COULD life be much more than penury? With a total family income of less than Rs 1,500 per month, Valsala Sebastian of Alapuzha town, formerly Alleppy, in Kerala it hardly seemed possible. Today, however, she lives in a pucca house with electricity and running water. A fan, a clock and a tin of Cuticura talcum powder are signs of her improving standard of life and pride of place is given to a telephone. Valsala, who is illiterate, now earns Rs 3,000 per month, sometimes more, as sitting fee as a municipal councillor, besides Rs 450 a week from coir mat weaving. And last year she went to New York to receive the 'We the People' 50 communities award from the United Nations.
In the last four years, over 10,000 women of Alapuzha have found a solution to their poverty through the Community Development Scheme (CDS) of the state government's Urban Poverty Alleviation Cell—the unit that earned the UN award that Valsala collected. Few of these families had been touched by any antipoverty exercise in the last 45 years. Now, however, the CDS programme has created 5,200 jobs and illiterate housewives have gained economic independence through small businesses they have started.
"We have built a system that reaches the real needy and makes a holistic attack on poverty," says P.K. Gopinathan, state coordinator for the programme. Till now, factors like family income were often manipulated to channel funds to the undeserving. Gopinathan along with Dr V.L. Srilatha, project coordinator of UNICEF, developed a poverty index based on demonstrable, non-economic factors to identify the poor. The poverty index regards nine factors: pucca or kutcha house, access to safe drinking water, a latrine in the house, only one earning member, a child below five years of age, an alcoholic or drug addict in the family, an illiterate adult in the house, an SC/ST family and access to less than two meals a day. Those suffering on four or more grounds were considered for the benefits.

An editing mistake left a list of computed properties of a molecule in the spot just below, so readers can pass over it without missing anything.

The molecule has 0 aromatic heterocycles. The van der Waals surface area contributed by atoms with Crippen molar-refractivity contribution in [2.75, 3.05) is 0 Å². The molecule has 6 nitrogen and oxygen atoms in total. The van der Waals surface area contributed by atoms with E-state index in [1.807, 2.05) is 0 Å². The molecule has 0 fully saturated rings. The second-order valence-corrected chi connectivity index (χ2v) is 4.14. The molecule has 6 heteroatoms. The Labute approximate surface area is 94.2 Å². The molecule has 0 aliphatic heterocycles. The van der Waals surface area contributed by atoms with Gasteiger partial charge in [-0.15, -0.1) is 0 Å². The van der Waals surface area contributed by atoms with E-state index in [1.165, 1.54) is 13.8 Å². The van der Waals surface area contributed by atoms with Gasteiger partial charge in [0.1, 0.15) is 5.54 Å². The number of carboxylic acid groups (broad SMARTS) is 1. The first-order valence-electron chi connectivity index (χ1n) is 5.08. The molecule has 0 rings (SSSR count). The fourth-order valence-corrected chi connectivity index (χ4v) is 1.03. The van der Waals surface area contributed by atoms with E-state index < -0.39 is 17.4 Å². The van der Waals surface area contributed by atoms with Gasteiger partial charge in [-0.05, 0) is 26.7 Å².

Identification of the poor has been done by the under-privileged community itself through a three-tiered structure. Neighbourhood groups (NHGs) comprise 20 to 40 women, each representing a poor family. An Area Development Scheme (ADS) at ward level is formed of representatives of these groups. The ADSs in turn have representatives for the CDS at the city level. These women go door-to-door filling up asimple form and identifying the poor.
Further, the women were helped to set up a virtual banking system to channelise funds. Thrift societies collected their petty savings. Funds from NABARD, UNICEF and other agencies added to the kitty through which loans were sanctioned. Says Dr Srilatha: "Sixty-two per cent of the loans given in Alapuzha are from these funds." The illiterate women now judiciously disburse loans. The government of Kerala has spent almost Rs 1 crore to help provide the basic amenities and a Management Information System has been computerised to help them keep track of progress. This grassroot approach seems to have worked out better than armchair identification of the poor and their needs. Instead of living on dole or patronage, the poor are now building their lives on largely their own resources. Besides the obvious betterment in physical living conditions, the women are suddenly finding themselves elevated to social positions which carry value and status. For instance Sheela A.R. was earlier a contract labourer and an introvert. Today she heads the Thumpoly ADS representing 22 NHGs. She manages a tailoring unit which provides income to 11 women of her ilk. For all this she draws an honorarium and is proud of her 'contacts'. The women have representation in the muncipality and the state government and meet senior officials—consequently, their consent on matters carries weight.